Unfortunately, there is no cure for canine distemper. Treatment for the disease, therefore, is heavily focused on alleviating the symptoms. If the animal has become anorexic or has diarrhea, intravenous supportive fluids may be given. Discharge from the eyes and nose must be cleaned away regularly. Antibiotics may be prescribed to control the symptoms caused by a secondary bacterial infection, and phenobarbitals and potassium bromide may be needed to control convulsions and seizures. There are no antiviral drugs that are effective in treating the disease.
Living and Management
In the more acute stages of canine distemper, it is necessary to monitor for development of pneumonia or dehydration from diarrhea. The central nervous system (CNS) must also be monitored because seizures and other neural disturbances may occur. A dog's chances for surviving canine distemper will depend on the strain of the virus and the strength of the dog’s immune system. Recovery is entirely possible, although seizures and other fatal disturbances to the CNS may occur two to three months after recovery. Fully recovered dogs do not spread or carry the virus.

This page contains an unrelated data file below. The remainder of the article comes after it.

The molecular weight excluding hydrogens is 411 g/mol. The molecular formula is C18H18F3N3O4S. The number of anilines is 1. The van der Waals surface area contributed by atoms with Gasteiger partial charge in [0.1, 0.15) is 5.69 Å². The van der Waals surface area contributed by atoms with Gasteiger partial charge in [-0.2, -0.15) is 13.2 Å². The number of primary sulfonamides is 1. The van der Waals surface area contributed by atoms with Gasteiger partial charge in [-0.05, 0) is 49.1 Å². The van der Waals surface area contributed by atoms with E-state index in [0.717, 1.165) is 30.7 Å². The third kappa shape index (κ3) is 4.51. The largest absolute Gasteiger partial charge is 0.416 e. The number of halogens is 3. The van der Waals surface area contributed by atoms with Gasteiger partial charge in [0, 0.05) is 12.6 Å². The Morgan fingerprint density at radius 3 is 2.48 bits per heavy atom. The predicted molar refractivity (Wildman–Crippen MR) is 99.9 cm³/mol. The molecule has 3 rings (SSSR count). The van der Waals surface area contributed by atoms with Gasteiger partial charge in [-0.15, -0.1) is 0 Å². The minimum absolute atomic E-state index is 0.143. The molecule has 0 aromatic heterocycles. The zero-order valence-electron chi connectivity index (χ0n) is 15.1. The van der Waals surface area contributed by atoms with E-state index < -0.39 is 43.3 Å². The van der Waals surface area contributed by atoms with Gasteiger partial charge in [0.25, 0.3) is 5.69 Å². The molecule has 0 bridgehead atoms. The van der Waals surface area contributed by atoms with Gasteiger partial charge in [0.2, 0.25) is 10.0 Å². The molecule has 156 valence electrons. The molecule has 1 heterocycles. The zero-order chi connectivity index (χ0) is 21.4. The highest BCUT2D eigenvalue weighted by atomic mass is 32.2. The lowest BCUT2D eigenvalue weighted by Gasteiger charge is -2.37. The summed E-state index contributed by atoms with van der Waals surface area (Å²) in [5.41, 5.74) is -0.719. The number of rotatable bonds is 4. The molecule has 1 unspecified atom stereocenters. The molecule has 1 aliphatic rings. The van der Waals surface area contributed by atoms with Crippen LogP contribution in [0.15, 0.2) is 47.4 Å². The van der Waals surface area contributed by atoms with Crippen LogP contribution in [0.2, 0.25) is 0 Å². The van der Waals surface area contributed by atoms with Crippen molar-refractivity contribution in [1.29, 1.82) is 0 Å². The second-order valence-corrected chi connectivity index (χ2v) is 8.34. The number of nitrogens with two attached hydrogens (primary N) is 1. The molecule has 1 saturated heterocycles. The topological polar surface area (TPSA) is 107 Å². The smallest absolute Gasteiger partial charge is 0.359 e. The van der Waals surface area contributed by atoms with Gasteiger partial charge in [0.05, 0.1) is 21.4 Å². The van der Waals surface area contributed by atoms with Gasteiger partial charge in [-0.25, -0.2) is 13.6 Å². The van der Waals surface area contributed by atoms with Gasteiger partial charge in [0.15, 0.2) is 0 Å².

The best prevention for canine distemper is routine vaccinations and immediate isolation of infected animals. Special care must be taken to protect new-born pups from exposure, since they are especially susceptible to the disease.
A decreased number of lymphocytic leukocytes in an animal’s blood system
The study of serum and the way it reacts to certain antigens
Having the strength to cause disease; deadly in nature; pathogenic
Small structures that filter out the lymph and store lymphocytes
The digestive tract containing the stomach and intestine
A medical condition in which the body has lost fluid or water in excessive amounts
A covering of cells that turns into the outermost layer of skin and covers the body
Term used to imply that a situation or condition is more severe than usual; also used to refer to a disease having run a short course or come on suddenly.